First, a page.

An open access peer-reviewed chapter from www.intechopen.com discusses application of natural parasites of bacteria, bacteriophages (phages), as a promising biological control for Salmonella in poultry and swine. Many studies have shown phages can be applied at different points from farm-to-fork, from pre to post slaughter, to control the spread of Salmonella in the food chain. Pre-slaughter applications include administering phages via oral savage, in drinking water and in feed. Post slaughter applications include adding phages to carcasses and during packaging of meat products. The research discussed by the authors, demonstrates a set of promising data that relate to the ability of phages to reduce Salmonella colonisation and abundance. Collectively the studies support the viability of phage as antimicrobial prophylactics and therapeutics to prevent and control Salmonella in the food chain.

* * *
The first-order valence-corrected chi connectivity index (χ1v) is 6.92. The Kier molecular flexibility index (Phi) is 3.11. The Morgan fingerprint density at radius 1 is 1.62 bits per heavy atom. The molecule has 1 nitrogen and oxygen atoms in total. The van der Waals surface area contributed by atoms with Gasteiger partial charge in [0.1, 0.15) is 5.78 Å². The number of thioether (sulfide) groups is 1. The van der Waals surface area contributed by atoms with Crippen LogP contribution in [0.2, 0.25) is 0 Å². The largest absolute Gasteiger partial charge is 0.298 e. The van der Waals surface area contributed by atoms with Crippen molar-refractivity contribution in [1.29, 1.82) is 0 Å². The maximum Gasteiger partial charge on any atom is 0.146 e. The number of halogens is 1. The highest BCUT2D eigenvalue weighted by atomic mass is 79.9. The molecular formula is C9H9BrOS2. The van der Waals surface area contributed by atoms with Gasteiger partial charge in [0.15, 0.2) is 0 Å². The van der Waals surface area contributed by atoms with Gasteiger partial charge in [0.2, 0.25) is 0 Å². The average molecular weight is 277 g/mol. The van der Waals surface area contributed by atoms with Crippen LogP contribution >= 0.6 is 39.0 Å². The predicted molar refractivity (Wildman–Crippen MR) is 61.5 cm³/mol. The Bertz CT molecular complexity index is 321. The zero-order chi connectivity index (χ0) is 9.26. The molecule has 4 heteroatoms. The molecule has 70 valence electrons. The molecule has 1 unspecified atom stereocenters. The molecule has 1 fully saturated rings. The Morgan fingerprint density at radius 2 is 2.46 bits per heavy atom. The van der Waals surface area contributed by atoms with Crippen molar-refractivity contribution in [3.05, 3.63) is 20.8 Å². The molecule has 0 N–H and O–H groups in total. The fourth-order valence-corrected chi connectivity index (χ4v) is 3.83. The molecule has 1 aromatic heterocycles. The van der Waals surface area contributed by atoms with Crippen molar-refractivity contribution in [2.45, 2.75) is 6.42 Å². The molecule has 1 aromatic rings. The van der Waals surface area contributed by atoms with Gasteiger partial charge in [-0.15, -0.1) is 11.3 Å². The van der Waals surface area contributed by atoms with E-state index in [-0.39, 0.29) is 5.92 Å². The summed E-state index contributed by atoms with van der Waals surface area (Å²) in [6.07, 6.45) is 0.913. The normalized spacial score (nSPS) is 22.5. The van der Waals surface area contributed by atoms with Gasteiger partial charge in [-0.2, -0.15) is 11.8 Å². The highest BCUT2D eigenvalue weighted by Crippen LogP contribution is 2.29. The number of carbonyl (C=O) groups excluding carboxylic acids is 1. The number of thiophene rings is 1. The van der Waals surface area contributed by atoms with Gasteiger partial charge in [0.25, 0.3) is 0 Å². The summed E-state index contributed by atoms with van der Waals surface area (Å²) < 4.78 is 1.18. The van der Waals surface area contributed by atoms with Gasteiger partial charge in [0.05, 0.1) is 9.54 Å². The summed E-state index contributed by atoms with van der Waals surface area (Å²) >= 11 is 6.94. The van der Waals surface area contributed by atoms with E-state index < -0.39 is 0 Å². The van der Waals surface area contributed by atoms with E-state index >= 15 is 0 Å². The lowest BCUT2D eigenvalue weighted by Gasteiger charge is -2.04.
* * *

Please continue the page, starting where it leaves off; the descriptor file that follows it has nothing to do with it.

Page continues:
Globally, dominant Salmonella serovars display a distribution pattern in pigs and poultry reflective of each industry. The global diversity of Salmonella spp. within pig and poultry production constitutes a significant source of disease for humans and animals alike. Controlling Salmonella requires intervention strategies capable of implementation at the national/international level. One such strategy is the targeted application of natural bacterial predators, bacteriophages (phages). Over the last decade, a robust body of evidence has demonstrated that phages can be applied at various points from farm-to-fork for pathogen control
Phages are viruses that specifically infect and kill bacteria and with few reported side-effects in humans and animals. Phages are the most abundant biological entity on Earth, with estimated numbers ten times greater than bacterial cells.
Studies have done on use of phages, pre- and post-slaughter to reduce Salmonella numbers in chickens and pigs and varying levels of success in reducing Salmonella in challenge models, but with each study, valuable information is gained on phage dose, route of administration and resistance. The study was conducted by Anisha M. Thanki, Steve Hooton, Adriano M. Gigante, Robert J. Atterbury and Martha R.J. Clokie.